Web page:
As Ray Dalio just reminded us, the Trump administration is going to herald a golden age for titans of industry, deployers of capital, and any other “strong, can-do profit maker” who might once have given Ayn Rand the vapors. The market, more or less, seems to agree.
Which makes it somewhat curious that the one group conspicuously absent from the frenzied buying of the last several weeks is the one who'd be most poised to bask in the glory of increasing returns: CEOs.
Insider sentiment collapsed soon after the postelection rally began and insiders have continued to cash out even as Trump put together one of the most business-friendly Cabinets of all time, according to two measures of buying and selling by company executives. [...] The selling is even more intense in the banking, industrial and energy sectors, according to Ben Silverman, director of research at InsiderScore.
"It's certainly interesting that insiders in three sectors — financials, industrial goods and energy — that seem poised to benefit from the incoming administration's policies are leading the selling charge. Likewise, the type of tax code changes being talked about seem likely to benefit high-income individuals."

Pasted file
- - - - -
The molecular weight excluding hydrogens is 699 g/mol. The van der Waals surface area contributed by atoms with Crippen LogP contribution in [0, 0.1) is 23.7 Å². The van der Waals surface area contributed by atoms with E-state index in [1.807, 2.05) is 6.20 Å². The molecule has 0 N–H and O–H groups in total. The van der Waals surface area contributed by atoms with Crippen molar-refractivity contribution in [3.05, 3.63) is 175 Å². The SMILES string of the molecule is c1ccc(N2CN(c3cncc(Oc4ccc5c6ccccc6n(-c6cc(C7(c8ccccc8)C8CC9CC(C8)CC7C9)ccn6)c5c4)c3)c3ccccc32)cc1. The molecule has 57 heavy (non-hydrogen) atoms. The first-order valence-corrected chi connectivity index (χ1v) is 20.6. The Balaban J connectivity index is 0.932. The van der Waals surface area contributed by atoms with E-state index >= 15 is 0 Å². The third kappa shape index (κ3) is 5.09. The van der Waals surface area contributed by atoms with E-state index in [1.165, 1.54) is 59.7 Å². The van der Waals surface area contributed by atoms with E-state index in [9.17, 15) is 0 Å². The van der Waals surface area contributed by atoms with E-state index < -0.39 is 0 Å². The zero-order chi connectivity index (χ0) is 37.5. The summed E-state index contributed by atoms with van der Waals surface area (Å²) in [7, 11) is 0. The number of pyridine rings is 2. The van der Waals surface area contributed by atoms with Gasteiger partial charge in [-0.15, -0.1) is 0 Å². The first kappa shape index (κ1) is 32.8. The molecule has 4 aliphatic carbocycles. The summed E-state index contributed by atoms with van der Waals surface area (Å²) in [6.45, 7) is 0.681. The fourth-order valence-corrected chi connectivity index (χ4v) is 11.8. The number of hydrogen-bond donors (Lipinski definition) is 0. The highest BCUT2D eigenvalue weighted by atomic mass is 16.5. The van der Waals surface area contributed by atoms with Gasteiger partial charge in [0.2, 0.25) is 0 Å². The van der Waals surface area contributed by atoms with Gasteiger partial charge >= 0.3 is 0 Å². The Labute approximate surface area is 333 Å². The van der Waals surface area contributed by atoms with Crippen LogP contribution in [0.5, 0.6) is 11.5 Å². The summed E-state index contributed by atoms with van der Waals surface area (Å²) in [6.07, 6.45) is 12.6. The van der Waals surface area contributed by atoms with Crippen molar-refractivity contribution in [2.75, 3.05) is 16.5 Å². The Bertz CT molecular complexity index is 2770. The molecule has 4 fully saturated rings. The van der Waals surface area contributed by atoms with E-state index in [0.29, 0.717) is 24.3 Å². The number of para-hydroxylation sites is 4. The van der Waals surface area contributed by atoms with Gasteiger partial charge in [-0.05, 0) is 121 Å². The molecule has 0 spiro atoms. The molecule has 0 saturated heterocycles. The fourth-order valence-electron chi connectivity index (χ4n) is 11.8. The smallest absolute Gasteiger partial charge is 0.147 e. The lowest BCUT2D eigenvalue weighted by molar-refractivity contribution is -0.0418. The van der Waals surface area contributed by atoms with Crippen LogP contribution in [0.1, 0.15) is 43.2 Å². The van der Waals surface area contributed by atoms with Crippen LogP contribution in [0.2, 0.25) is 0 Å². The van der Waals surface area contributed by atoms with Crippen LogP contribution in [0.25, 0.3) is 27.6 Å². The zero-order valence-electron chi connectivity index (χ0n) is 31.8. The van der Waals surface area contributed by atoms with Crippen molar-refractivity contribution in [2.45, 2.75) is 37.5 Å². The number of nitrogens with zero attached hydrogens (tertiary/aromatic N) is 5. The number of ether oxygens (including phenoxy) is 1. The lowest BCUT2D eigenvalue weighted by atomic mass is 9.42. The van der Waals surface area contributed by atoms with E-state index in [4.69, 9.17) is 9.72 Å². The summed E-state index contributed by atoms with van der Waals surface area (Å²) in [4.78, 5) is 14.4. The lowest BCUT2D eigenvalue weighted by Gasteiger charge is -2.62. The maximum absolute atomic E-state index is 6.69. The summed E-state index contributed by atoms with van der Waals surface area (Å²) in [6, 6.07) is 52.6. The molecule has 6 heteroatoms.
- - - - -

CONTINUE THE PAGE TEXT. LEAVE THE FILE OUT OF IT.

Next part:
It's not the first time this pattern of insider selling has been noted since the Trump rally took off. Though it's not always possible to intuit a reason for corporate insiders dumping their stock – they may do so for tax reasons, to free up cash to buy that third beach villa, etc – this time around seems like a pretty robust trend. According to Vickers Weekly Insider, the ratio of sells to buys has been 5-to-1 of late, well above the 2.5-to-1 rate that qualifies a stock as bearish.
The Trump rally has been propelled by a strong narrative, in which infrastructure spending, deregulation and tax cuts combine to jolt economic growth out of its current rut. But that narrative has provoked plenty of skepticism, whether it's Jim Chanos dumping on Trump's infrastructure plans or bankers warning against a too-hasty retreat from Dodd-Frank.
It could be simpler than all that for CEOs, though. After all, profits aren't going to take themselves.